In terms of blockchain technology, it was not possible in many cases to put a figure on demand, and this has therefore not been included in the calculation. However, it is clear that demand in this technology is developing very dynamically, as evidenced for example by analyses of the online job site Indeed, measured in visitor numbers to one of the biggest job portals in Germany and worldwide. From January to December 2017 alone, the number of advertised positions that contained a reference to blockchain rose by 625%, while search queries that included the term blockchain rose by 661% over the same period. Although this huge rise is still based on low absolute figures, the example shows how quickly new technologies can impact demand for certain qualifications in the labor market.
Therefore, assuming a demand of 700,000 people, in the next five years around 140,000 people each year on average would have to acquire advanced technological skills — solely for the area of the economy analyzed in this paper, which is equivalent to around 60% of workers in Germany. If these results are also applied to the public sector, the demand for people with technological skills rises to around 1.1 million – an immense training challenge.
According to businesses, this demand can be covered in different ways: First, through targeted recruitment of graduates from the relevant disciplines. Second, the existing workforce can be helped to build these skills through appropriate further training, for example providing machine engineers with further training in smart hardware and robotics. Third, technological skills can also be passed on more as part of dual training, for example in web development or UX design. Fourth, German companies are increasingly active in the global labor market, and can recruit tech specialists worldwide. Some businesses also indicate that they may base their technology activities in countries in which technology specialists are available in sufficient numbers. Discussion papers 2 and 3 of this series will analyze the challenges facing HR departments and education institutions.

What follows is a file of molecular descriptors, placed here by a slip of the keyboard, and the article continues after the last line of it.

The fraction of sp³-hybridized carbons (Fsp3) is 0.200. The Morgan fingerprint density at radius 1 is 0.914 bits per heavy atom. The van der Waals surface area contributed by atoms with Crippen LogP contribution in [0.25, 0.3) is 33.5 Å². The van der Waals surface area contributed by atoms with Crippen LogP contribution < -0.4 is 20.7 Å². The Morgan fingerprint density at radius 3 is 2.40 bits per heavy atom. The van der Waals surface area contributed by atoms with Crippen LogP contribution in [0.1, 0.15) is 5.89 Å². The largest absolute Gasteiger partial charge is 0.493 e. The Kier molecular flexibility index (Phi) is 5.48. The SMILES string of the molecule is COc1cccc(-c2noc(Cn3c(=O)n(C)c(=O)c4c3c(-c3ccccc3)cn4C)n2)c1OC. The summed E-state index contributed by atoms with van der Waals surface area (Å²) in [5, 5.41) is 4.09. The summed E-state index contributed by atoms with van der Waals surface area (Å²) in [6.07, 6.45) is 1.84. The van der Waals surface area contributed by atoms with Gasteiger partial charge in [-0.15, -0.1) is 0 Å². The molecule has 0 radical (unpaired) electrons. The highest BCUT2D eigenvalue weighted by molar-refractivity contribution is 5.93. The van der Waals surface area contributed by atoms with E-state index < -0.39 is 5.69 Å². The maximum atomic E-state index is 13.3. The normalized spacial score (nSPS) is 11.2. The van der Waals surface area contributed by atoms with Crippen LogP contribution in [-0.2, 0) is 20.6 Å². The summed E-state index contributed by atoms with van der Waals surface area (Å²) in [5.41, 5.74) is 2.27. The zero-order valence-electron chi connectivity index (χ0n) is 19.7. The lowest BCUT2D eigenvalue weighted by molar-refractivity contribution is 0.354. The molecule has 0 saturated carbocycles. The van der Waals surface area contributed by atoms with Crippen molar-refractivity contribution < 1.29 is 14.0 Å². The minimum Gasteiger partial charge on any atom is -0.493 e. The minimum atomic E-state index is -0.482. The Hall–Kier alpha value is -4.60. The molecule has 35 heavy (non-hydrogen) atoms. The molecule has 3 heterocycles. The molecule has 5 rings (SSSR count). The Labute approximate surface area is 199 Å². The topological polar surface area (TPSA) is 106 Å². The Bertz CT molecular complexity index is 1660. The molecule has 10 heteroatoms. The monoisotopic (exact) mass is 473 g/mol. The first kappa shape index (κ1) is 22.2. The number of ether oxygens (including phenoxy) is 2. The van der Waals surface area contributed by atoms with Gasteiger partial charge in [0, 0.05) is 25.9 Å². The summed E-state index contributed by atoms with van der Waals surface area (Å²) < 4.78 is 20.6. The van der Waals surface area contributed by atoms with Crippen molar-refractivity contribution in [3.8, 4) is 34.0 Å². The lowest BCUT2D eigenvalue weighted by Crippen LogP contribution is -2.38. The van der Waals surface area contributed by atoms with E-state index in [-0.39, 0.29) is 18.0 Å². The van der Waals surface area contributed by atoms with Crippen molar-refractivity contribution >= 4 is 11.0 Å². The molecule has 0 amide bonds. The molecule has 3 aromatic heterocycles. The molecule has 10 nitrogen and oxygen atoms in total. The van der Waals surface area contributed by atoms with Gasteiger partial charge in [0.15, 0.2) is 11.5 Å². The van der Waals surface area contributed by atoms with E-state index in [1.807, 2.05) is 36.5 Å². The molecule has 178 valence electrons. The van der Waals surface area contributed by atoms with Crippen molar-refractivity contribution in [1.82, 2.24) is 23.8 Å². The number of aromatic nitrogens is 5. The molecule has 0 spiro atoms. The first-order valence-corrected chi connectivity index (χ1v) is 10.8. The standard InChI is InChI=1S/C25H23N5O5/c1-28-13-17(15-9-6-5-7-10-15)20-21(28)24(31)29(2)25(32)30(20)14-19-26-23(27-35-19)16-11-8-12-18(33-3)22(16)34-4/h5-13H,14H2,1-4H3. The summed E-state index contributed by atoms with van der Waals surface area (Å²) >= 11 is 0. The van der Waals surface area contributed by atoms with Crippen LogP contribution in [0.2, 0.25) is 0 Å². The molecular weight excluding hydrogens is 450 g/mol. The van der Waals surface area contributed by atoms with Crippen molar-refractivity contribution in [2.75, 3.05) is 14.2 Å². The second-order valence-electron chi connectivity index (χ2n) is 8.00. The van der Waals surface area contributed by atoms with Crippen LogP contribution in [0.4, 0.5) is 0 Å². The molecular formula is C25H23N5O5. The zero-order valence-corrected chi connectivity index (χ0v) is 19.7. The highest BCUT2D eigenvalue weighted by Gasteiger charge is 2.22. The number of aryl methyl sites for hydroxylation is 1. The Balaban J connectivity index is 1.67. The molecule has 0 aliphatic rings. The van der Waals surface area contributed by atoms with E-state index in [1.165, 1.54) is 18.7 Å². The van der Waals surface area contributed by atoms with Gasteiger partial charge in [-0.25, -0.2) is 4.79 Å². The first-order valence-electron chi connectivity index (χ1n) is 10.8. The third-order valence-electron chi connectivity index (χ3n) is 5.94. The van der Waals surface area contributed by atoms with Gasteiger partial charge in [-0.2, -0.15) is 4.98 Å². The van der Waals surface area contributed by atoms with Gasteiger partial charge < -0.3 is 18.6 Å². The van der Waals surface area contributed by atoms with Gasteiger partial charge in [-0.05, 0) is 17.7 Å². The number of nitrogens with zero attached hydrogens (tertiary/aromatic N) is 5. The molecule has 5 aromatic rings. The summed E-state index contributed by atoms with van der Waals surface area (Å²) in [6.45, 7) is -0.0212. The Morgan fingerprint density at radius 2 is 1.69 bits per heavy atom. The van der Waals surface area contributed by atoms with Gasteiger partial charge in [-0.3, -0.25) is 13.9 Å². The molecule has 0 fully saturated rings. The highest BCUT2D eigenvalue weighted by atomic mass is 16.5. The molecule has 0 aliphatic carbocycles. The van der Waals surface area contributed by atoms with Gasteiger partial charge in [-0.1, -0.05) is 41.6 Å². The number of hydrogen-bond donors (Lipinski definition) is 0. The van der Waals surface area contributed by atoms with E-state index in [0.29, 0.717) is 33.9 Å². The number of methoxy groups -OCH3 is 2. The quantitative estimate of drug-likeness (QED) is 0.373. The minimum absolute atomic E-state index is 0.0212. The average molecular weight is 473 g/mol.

Various skills and abilities will become key qualifications for all types of role in Workplace 4.0 from Sales Manager to Administrative Assistant — for example, routine handling of electronic data, basic understanding of data privacy, collaboration with others, continuous learning, and largely independent working. This finding was confirmed by the HR officers surveyed, who unanimously agree that the greatest demand for further training in the coming years will be in the area of key digital and non-digital skills.
When it comes to soft skills like creativity and collaborative working, we find that employees are not aware that they require further training. Soft skills, however, are particularly critical because they cannot be replaced by artificial intelligence.
The future skill needed by most employees is the ability to collaborate, which is increasingly being supported and shaped by digital technologies. Nine in every ten employees will need to master this skill. Around three-quarters of employees require basic digital knowledge and should show perseverance and self-initiative. Although demand for people who have mastered agile working is the lowest, two-thirds of workers should still possess this skill.
Comparing the number of people who already have the individual skills and the number that businesses believe will need these skills in five years reveals a large training gap. The greatest demand is in digital learning: To ensure that around three-quarters of employees have digital learning skills in five years, some 3.8 million must receive further training by that time. Digital literacy skills must be reinforced for 2.8 million people over this period, and further training requirements are equally high in the areas of collaboration and digital interaction. The lowest, still significant, demand is in the area of entrepreneurial thinking, where around 2.4 million people require further training.
Although these figures may seem high due to the radical nature and speed with which digitization and automation are changing the workplace, they are not unrealistic. The importance of further training has continued to increase in recent years, and the pool of people participating in further training has constantly expanded. In 2016, for example, one in two adults aged between 18 and 64 took part in some sort of further training. So although it appears ambitious to meet the demand, it is not impossible.
The skills gap in cross-disciplinary qualifications can only be closed if people continue to receive targeted further training at work. One-off “training courses” are not enough; instead systematic and continuous further training and upskilling in the workplace is necessary as part of lifelong learning.
This Future Skills Framework which covers the current competences required by business and society was developed by Stifterverband and McKinsey in the summer of 2018 in co-operation with companies. For further details see the dissussion paper "Future Skills: Which skills are lacking in Germany" published in September 2018.